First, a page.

CHANGES in parking regulations in the West End of London have forced Jenny Glanville of KM Fairs to shelve her monthly antiques fair at the Park Lane Hotel on Piccadilly – the fixture started by her mother Kate Marlowe 35 years ago.
On an experimental basis starting on January 9, parking changes rolled out across the West End by Westminster Council will see the end of free parking on single yellow lines in the evenings and all day on Sundays. The new hours of control will be from 6.30pm to midnight from Monday to Saturday and from 1pm to 6pm on Sunday.
Talking to ATG, Jenny Glanville said: "My fair at the Park Lane Hotel runs from 11am to 5pm on a Sunday and people can park up the road on single yellow lines by the Royal Academy all day. While it's OK for the trade who come early, it's likely to be a problem for many of my visitors and also for exhibitors. So my fair on October 16 was the last for the time being until I see how it works out. My feeling is that the parking changes will be so unpopular that the council will have to rethink them."
Liam Brooker, senior policy officer with the council's strategy unit, told ATG: "Our research clearly shows that traffic in the West End does not follow traditional rush hour patterns. Some of the streets are busier at 10pm than at 10am. Occupancy in the West End is at its highest on Sundays and we are therefore changing the hours of control to reflect prevailing conditions as part of a long term parking review."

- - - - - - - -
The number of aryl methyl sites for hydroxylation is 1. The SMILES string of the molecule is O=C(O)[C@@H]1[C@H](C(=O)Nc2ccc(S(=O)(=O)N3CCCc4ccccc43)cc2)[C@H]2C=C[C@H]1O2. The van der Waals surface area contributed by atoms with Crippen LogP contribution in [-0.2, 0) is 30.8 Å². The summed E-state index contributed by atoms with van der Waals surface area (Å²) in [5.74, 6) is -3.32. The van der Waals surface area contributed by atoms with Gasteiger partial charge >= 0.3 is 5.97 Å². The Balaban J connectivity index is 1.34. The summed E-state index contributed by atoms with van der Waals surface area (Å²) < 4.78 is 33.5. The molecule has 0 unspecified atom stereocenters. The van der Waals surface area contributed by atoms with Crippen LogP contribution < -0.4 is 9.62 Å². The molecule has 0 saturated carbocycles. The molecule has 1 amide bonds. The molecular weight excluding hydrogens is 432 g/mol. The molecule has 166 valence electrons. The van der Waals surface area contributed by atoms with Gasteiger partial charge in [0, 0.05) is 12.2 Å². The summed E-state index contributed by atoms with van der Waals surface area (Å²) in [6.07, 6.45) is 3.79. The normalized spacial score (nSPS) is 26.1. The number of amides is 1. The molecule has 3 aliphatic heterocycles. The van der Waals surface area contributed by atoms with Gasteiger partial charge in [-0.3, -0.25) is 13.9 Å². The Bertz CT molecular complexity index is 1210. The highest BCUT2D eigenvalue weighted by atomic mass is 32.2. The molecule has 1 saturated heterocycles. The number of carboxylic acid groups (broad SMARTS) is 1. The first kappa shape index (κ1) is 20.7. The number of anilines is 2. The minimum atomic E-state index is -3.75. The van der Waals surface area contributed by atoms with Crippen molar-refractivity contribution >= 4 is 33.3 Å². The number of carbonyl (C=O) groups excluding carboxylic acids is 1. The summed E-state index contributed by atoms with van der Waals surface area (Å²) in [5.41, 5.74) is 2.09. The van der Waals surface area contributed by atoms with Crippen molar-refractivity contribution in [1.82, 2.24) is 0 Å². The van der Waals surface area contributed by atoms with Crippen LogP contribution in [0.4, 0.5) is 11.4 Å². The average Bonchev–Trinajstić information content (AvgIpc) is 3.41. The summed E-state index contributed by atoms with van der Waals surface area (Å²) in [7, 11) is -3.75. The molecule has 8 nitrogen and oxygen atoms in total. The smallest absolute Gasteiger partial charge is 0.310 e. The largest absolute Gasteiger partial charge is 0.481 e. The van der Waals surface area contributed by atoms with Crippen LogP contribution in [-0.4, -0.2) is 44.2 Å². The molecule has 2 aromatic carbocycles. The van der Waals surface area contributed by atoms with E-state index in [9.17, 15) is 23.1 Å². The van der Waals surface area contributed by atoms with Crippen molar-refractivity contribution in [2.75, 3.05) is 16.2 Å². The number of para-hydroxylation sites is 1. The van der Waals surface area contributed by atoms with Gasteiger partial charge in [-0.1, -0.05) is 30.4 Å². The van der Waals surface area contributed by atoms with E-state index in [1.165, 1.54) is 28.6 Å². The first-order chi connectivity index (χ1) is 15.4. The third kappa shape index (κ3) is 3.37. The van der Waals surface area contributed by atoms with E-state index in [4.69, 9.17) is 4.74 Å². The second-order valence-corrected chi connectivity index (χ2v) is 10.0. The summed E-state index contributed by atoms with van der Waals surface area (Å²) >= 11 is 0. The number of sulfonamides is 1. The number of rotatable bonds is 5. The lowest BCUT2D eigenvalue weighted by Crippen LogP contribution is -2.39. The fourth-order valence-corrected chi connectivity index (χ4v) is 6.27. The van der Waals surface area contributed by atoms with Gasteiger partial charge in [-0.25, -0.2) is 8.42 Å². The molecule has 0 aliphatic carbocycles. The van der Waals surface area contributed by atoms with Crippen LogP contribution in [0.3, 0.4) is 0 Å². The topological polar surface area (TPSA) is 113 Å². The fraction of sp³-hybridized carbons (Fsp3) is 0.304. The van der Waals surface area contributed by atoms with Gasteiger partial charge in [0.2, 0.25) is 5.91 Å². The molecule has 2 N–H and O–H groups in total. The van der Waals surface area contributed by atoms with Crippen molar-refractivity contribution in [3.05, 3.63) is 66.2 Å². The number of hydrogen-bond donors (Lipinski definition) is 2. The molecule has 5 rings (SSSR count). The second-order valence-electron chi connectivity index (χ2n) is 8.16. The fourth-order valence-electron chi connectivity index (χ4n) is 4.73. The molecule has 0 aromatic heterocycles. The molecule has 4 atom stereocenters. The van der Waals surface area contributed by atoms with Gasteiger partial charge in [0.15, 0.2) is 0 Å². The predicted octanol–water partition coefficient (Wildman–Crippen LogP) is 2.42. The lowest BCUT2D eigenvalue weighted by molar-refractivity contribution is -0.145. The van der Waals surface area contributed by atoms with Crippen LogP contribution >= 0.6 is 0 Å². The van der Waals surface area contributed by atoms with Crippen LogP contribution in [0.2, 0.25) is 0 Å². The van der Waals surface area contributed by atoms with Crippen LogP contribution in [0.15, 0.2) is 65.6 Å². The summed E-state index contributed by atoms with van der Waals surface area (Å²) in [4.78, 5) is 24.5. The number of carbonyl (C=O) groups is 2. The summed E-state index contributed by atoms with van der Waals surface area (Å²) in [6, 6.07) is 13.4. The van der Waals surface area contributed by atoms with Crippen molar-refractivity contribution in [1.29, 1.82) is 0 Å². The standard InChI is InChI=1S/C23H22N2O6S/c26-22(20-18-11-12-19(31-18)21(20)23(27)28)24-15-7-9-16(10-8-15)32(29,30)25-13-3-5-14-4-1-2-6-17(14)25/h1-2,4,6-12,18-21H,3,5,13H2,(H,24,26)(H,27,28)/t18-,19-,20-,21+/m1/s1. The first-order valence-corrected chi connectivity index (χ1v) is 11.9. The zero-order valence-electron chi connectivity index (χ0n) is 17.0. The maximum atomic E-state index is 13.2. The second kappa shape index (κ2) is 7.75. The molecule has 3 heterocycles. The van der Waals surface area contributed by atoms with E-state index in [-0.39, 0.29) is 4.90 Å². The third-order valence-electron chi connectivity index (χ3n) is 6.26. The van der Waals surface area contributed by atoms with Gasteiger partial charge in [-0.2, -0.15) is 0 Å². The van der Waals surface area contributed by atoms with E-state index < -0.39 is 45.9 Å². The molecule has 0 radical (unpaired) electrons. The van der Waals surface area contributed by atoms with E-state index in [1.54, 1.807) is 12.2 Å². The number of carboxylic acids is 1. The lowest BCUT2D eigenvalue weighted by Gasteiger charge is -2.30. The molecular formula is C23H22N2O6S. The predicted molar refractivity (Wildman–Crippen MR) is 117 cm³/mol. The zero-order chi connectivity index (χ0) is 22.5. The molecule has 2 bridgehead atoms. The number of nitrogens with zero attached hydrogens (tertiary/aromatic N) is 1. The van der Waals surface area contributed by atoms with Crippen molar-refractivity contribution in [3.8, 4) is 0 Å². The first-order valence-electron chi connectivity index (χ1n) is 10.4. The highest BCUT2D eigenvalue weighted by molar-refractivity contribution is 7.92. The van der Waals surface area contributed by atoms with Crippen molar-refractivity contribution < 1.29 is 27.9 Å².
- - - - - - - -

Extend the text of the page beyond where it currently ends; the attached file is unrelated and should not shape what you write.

The council denies that the changes are linked to a budget black hole of £22m. It is illegal for councils to increase parking charges to raise revenue, but it is reported that extending the hours of control in central London would certainly add an extra £5.8m to the council coffers in the financial year 2012/13.
The planned changes have caused fierce opposition from businesses in the West End, particularly theatres, cinemas, clubs, restaurants and hotels, while Mayor Boris Johnson, who has no formal jurisdiction over the council, has warned that the West End's economy could be damaged.
For the moment, it leaves Jenny Glanville with one remaining fair, at the Rembrandt Hotel in South Kensington.
By Joan Porter